CBO Report: The Fine Print of Creating 23 Million Uninsured
The Report is forty-one dense pages.
If you want to know the basics of what’s in it, there are plenty of headlines today. If you want more in depth analysis, there is also no shortage out there. As always, I’m left with the luxury of writing about only what I want to. Today, I’m going to leisure cherry-pick sections of the report I find interesting and/or underreported. Now – we know about cognitive biases here, and I don’t deny that I’m more likely to choose the sections that re-affirm my priors, proving that I was right all along. I don’t claim to be impartial about a bill that I think is utter garbage, written by a group of people who I think have no little interest in improving the market for health insurance. After reading this report, it seems pretty clear that the CBO agrees with me, but hey, maybe we’re both wrong, along with basically every health advocacy group, policy shop and think tank.
All of the quotes you see here are direct quotes from the Report linked above, with page numbers. It’s going to get technical a few times, my apologies – but asking questions is what Facebook comment section is for!
“…The agencies expect that some people would use the tax credits authorized by the act to purchase policies that would not cover major medical risks and that are not counted as insurance in this cost estimate.” (Page 1)
“CBO and JCT broadly define private health insurance coverage as consisting of a comprehensive major medical policy that, at a minimum, covers high-cost medical events and various services, including those provided by physicians and hospitals.” (Page 2)
“In this estimate, people who have only such policies are described as uninsured because they do not have financial protection from major medical risks.” (Page 2)
We already knew that the CBO considers a person holding only non-comprehensive insurance as being uninsured. They re-affirm this at the beginning; the Report includes some more details about what it means to be comprehensive. The CBO also recognizes that the Government will be spending money on subsidies that go to people who do then not become insured (by the CBO definition). More on this later.
“Under the legislation, a few million of those people would use tax credits to purchase policies that would not cover major medical risks.” (Page 4)
I have to disagree with the CBO here; why would an uninsured person not take advantage of free money to buy whatever coverage they can? States would have to permit it – but they would also be incentivized to let their citizens get their hands on this sweet, sweet Federal cash. The CBO agrees that insurance companies will be incentivized to offer these kinds of plans.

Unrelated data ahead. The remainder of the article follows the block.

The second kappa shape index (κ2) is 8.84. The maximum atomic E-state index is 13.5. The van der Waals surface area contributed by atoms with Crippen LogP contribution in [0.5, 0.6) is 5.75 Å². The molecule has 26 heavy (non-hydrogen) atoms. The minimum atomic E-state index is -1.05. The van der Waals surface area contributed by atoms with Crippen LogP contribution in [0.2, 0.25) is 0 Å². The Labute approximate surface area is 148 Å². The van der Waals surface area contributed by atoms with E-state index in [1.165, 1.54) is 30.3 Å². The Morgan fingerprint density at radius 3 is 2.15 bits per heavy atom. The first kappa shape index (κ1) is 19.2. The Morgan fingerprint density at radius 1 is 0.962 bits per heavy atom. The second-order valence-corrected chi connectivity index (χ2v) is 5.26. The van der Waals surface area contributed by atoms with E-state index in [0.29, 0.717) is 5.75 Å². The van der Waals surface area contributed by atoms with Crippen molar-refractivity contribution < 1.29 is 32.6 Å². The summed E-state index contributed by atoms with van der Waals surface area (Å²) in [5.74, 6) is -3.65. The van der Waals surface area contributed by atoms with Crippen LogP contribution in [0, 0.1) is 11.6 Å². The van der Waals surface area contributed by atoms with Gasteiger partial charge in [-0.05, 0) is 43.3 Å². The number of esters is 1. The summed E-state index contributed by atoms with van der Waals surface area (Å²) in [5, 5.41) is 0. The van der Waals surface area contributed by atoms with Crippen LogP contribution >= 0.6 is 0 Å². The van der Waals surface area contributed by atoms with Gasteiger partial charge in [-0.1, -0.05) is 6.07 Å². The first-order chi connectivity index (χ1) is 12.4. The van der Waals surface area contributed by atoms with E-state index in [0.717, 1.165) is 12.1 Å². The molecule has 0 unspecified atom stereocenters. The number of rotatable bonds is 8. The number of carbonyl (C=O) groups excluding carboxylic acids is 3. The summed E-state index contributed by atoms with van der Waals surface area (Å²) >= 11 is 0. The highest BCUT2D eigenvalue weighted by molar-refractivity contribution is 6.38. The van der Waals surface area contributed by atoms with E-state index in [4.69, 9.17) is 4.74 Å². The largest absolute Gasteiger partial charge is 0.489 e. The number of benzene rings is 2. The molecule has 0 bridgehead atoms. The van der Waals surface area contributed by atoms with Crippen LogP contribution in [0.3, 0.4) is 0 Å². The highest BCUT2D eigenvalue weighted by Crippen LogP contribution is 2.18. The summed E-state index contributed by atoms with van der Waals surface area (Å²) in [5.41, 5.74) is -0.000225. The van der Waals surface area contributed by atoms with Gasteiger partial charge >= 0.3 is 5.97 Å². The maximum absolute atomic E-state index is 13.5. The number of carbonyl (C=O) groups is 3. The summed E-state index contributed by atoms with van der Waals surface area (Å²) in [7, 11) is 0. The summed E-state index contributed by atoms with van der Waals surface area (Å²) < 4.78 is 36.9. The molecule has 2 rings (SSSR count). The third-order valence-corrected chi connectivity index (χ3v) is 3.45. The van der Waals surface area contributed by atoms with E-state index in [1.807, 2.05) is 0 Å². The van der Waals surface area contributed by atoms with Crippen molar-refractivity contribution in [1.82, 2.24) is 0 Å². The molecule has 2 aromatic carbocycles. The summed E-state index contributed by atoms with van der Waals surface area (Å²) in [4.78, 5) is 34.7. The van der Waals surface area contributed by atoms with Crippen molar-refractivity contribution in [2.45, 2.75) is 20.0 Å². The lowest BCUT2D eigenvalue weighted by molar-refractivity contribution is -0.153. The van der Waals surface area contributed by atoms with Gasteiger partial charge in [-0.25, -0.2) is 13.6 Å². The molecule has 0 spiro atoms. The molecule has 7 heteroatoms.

I don’t see where the CBO includes the cost of subsidizing these plans, so I did a back of the envelope calculation. I use the CBO’s estimate of the uninsured and their breakdown by age and Trumpcare’s subsidy levels. I assume that 20% of the uninsured will claim their tax credits in 2018, going up to 50% in 2027; I think this is conservative, as 25 million-odd people would be missing out on free money. The cost for the Government to provide subsidies to people who are still uninsured? Around $750,000,000,000 for the 10-year period. That’s billion. More subsidies would be going to uninsured people than insured people – a truly impressive feat. The CBO assumes “a few million” but I don’t see why this assumption makes any sense. In their analysis, 40-50 million people would give away free money.
“[In the current ACA-based market] Several factors could lead insurers to withdraw from the market—including lack of profitability and substantial uncertainty about enforcement of the individual mandate and about future payments of the cost-sharing subsidies to reduce out-of-pocket payments for people who enroll in nongroup coverage through the marketplaces established by the ACA." (Page 4)
Here the CBO says it explicitly: the work of House Republicans and the Trump White House to un-guarantee the CSR payments and question the Individual Mandate is increasing premiums and causing insurers to leave.
“However, the agencies estimate that about one-sixth of the population resides in areas in which the nongroup market would start to become unstable beginning in 2020.” (Page 5)
The CBO says that states that take the MacArthur waivers will destabilize their health insurance markets. This is the “choice” and “returning decisions to the states” that the GOP always talks about. It goes in to describe that for states that waive the ACA’s health insurance regulations, medical underwriting will return and people with medical conditions will not be able to buy insurance.
Referring to states that eliminate only some of the ACA’s requirements:
“Average premiums in the nongroup market would be roughly 20 percent lower in 2026 than under current law, primarily because, on average, insurance policies would provide fewer benefits.” (Page 6)
“Out-of-pocket payments for people who have relatively high health care spending would increase most in the states that obtained waivers.” (Page 7)
Basically, the reduction of premiums in these states results from the product set being worse. Now, Paul Ryan would tell you that this is a choice: people are buying plans that cover what they need and not spending money on things they don’t. This is NOT what the CBO says – let’s remember the Fundamental Theorem of Health Insurance:
If it's not required for everybody, it will not be available for everybody. If everybody has the choice, then nobody will have a choice.
Going back to the CBO:
“Insurers generally would not want to sell policies that included benefits that were not required by state law. Plans with additional benefits that were not mandated would tend to attract enrollees who would use them and thus increase insurers’ costs.” (Page 25)